The transition from child to adult in Judaism happens over a person’s Hebrew birthday. You can calculate a Hebrew birthday by the date and time of birth - your rabbi or rebbetzen can assist you with this.
On a girl’s 12th (Hebrew) birthday, and a boy’s 13th, they automatically become bat or barmitzvah through no action or event. Nevertheless, it is a significant milestone in a person’s life and, given the extraordinary opportunity they now have to fulfil their Godly mission, it is one that deserves celebration. That said, there are no set laws on how a bar or batmitzvah should be celebrated.
Some children may need additional support or do not want a large event. The United Synagogue has put together suggestions for a meaningful and welcoming simchah for people with varying abilities and challenges, which you can find at theus.org.uk/inclusion.
- Many synagogues hold batmitzvah ceremonies on a Shabbat morning (after the prayer service), when the girl gives a speech on a Jewish theme. Some may prefer holding this ceremony at home or in a more private group. Your rabbi or rebbetzen can help you put a speech together.
- You could recite Havdalah (ceremony marking the end of Shabbat) on a Saturday night or at a personal ceremony in shul on a Sunday afternoon for family and friends.
- Another possibility is a women-only service on Friday night or Rosh Chodesh (celebration of a new month), traditionally considered a special time for women.
- The traditional option for a barmitzvah boy is to be “called up” to read the Torah and saying the blessings on the first Shabbat morning after his 13th Hebrew birthday. Or he could do this at another service where the Torah is read.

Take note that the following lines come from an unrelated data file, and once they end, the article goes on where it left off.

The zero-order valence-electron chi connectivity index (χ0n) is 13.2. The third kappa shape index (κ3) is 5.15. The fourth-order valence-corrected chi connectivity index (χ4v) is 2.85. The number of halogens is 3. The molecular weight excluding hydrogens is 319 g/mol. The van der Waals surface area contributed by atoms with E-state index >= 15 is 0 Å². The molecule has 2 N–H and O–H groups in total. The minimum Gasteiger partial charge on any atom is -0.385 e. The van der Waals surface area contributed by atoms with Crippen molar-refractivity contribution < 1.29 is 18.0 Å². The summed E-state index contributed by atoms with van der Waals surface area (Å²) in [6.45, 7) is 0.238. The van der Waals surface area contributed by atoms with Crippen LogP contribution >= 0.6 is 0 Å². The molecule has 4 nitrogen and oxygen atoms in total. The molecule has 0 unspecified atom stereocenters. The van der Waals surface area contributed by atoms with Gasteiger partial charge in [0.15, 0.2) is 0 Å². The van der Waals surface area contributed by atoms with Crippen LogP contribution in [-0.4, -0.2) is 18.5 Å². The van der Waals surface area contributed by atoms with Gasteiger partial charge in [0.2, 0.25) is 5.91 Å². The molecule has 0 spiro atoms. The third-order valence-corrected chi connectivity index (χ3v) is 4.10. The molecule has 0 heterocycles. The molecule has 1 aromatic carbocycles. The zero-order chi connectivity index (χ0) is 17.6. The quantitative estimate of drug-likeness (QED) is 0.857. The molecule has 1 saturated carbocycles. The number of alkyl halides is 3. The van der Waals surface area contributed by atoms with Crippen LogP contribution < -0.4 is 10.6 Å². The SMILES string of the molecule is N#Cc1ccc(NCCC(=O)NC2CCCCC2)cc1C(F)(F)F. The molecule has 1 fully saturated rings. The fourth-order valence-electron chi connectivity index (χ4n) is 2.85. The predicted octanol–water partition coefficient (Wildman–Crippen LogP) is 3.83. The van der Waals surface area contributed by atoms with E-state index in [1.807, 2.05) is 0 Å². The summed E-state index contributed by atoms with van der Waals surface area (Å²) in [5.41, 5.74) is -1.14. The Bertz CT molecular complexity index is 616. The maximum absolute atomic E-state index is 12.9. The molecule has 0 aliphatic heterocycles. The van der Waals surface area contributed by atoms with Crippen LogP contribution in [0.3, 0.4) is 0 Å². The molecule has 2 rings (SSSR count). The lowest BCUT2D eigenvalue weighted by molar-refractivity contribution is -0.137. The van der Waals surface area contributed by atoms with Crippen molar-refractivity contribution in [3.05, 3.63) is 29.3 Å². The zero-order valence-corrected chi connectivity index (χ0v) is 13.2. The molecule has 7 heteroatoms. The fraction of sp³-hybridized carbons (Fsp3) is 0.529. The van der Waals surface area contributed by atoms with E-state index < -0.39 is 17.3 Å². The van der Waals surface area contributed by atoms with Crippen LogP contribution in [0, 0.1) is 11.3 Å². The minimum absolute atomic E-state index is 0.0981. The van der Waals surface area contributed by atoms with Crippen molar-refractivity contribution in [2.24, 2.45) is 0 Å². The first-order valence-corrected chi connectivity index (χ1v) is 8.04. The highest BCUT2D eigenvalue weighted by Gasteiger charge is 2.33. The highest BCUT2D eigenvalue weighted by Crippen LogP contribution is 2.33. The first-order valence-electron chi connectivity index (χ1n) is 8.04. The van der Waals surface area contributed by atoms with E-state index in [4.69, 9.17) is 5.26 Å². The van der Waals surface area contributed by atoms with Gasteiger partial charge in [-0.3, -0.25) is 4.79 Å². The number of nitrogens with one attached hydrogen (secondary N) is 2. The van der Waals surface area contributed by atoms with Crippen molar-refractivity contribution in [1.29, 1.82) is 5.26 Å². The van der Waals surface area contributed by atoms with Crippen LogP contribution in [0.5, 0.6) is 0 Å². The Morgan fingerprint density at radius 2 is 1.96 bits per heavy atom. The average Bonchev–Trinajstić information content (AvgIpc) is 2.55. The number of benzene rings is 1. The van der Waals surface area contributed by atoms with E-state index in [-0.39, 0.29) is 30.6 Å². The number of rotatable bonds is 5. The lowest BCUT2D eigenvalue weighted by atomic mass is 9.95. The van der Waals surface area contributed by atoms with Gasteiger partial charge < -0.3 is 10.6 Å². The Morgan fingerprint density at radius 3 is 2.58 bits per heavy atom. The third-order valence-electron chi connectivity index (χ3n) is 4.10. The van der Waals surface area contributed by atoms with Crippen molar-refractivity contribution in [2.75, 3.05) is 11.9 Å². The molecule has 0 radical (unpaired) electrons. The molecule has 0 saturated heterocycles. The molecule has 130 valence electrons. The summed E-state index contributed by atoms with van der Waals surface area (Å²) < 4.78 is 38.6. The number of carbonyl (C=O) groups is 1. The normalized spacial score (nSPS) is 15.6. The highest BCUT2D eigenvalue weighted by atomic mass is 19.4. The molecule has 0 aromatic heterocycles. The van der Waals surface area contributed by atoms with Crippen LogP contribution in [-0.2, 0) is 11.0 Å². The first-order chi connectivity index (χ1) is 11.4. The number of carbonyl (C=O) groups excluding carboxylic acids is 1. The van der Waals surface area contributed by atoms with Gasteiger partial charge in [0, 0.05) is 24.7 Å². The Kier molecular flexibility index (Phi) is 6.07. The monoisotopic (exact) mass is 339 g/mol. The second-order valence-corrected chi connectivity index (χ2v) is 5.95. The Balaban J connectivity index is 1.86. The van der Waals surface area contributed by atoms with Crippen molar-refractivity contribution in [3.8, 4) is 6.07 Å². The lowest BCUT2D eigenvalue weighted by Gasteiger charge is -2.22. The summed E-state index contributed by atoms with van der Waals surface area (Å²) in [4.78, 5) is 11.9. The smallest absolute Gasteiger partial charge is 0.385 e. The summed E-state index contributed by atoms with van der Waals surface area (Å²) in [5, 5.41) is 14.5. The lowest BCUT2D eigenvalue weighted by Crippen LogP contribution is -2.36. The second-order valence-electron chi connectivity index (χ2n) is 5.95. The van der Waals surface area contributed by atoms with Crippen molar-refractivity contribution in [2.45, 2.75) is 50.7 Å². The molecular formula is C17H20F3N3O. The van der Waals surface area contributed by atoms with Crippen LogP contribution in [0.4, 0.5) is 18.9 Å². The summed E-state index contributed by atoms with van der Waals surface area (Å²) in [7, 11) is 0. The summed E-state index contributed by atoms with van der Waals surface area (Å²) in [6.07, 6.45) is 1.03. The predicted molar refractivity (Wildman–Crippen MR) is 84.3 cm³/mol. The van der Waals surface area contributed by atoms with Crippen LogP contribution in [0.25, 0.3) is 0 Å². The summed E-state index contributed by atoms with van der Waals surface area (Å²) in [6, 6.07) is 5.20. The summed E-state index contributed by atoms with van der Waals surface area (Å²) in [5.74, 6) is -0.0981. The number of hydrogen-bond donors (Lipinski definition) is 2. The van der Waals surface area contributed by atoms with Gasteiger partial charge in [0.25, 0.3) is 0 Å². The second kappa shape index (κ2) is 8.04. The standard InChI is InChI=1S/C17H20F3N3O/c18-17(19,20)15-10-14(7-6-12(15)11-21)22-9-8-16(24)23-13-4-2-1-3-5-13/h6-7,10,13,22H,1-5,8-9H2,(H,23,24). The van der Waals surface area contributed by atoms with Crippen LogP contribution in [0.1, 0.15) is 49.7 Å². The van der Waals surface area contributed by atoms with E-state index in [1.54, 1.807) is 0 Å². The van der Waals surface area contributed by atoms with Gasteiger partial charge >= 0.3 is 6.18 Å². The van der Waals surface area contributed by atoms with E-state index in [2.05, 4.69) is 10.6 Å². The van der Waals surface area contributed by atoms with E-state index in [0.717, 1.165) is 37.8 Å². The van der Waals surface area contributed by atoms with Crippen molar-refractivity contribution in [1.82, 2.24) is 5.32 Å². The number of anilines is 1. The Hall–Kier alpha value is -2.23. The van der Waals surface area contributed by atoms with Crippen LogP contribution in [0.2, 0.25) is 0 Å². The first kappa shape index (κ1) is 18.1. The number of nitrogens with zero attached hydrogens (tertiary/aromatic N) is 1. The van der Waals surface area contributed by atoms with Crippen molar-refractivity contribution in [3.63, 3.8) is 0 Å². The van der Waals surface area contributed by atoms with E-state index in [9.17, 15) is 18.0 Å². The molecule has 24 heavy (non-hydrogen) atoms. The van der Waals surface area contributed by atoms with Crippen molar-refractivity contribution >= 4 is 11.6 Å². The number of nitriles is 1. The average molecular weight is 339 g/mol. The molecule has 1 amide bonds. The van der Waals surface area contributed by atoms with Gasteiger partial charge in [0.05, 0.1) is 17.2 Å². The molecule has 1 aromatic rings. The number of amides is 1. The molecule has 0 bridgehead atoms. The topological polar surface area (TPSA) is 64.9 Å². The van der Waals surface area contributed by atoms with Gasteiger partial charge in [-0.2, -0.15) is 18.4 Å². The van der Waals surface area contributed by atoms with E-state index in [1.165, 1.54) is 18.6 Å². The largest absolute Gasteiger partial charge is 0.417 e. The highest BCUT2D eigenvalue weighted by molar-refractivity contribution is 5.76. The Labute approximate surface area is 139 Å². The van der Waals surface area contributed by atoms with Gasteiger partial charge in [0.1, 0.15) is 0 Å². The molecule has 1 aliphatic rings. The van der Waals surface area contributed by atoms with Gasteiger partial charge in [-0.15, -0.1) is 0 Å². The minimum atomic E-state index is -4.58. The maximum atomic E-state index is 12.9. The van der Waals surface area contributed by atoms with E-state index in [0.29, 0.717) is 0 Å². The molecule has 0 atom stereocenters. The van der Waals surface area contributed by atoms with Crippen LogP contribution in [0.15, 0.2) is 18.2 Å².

- Some may choose to leyn (read from the Torah) part or all of the weekly Torah portion; others may read the Haftarah. Your shul rabbi will help you find a teacher; contact the rabbi about two years in advance.
- A boy could learn to daven a prayer service. A dvar Torah would also be an appropriate way to mark the occasion.
- An important mitzvah in becoming an adult male is the wearing of tefillin. The first time donning tefillin, hanachat tefillin, is a poignant moment and is another opportunity to celebrate coming of age.
- Write an article for your shul magazine, create a photo display or make a short video on a topic relating to Jewish ideas.
- Many children now carry out a charity or social responsibility project in the year running up to their bar or batmitzvah, a clear way to demonstrate that they are carrying out a mitzvah as part of the community.
- A challah-make event, where the girl or boy says the blessing for separating the challah (originally the tithed portion for the Temple), is creative and accessible, with tasty results!
To find out more from the United Synagogue, go to theus.org.uk
Article by, Laurie Maurer, United Synagogue educator